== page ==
What a fun evening – we thoroughly enjoyed seeing this play again, and felt the cast also liked performing it, which in turn gives more to the audience.
The set was well thought out, and everything worked well, which is often difficult on a small stage, but I felt the cast utilised the set well. Props were good and the set was dressed
The ladies costumes were very good looking, particularly Ida’s, but I had a problem with some of the gents, who were not very well turned out or smart. It’s a case of making sure everything is
worn correctly, as being well turned out enhances the look and feel of the production.
Tammy Calvert created a very amusing and memorable Ida, she projected well, with many telling facial expressions, and gave her dialogue plenty of meaning, making the most of the comic
Sabina Jackson as Penelope Toop, the actress turned vicar’s wife, again had excellent diction, and good expression, I liked her performance very much.
Leo Morawski as the Intruder, did very well for his first production, he spoke a little quickly at first, but slowed down as he got into the part, and gave the part plenty of menace and intent.
Just a little more reaction when he was arrested would have rounded off the character nicely.
Stephen Parry gave us an interesting vicar, who obviously had a slightly racy side, having married an actress rather than a spinster from the village! He coped well with the problems coming at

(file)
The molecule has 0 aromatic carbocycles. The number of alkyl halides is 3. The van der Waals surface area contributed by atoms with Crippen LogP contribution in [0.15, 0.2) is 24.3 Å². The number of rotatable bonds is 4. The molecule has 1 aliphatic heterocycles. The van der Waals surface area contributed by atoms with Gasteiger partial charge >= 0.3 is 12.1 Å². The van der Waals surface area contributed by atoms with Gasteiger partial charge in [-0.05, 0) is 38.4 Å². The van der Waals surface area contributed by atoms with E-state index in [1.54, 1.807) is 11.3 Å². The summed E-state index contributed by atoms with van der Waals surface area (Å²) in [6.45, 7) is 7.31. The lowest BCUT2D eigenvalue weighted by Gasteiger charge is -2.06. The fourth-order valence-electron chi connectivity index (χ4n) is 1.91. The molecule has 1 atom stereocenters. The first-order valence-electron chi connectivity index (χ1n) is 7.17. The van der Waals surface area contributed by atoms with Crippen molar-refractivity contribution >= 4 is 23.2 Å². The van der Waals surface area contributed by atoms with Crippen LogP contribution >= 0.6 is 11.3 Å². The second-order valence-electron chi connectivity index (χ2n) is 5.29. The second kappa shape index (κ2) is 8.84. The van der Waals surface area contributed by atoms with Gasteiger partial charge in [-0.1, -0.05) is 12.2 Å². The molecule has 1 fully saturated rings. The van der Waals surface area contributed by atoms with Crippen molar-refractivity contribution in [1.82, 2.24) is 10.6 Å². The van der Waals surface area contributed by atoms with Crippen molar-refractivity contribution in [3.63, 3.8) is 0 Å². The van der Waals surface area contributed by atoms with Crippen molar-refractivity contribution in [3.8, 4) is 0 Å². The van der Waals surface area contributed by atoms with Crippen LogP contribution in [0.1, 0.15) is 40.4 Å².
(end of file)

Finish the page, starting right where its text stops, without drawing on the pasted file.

him from all sides and showed an understanding of the part.
Chris Fletcher played Clive Winton, actor turned soldier. There were some nice comic moments, and he disappeared behind the settee very well. I would have liked him to speak a little
louder, as there were occasions some of the lib was lost.
Miss Skillon, the nosey and interfering village spinster, was nicely played by Vicky Cox, who coped very well with being knocked out twice by mistake by Penelope, and gave a credible performance as a
slightly squiffy lady.
Malcolm Calvert gave the Bishop a very authoritative air, and certainly looked the part, he also became suitably bemused at all the comings and goings. I enjoyed his interpretation of the part.
The Reverend Humphrey, as played by Mike Ramsdale also gave the impression of being confused by everything that was going on – which was good. Again he projected well.
The final cast member was Ivor Mitchelmore, who played Sergeant Towers, he looked very smart in his MP uniform, and I enjoyed the way he played the part.
There was a voice over from Netty Batchelor as Willie Briggs, which slotted into the action well.
I though the rushing round of the men when they were chasing each other was well done, as was the business conducted around the cupboard – all well thought out and achieved.
So overall a really fun evening, which the audience obviously enjoyed.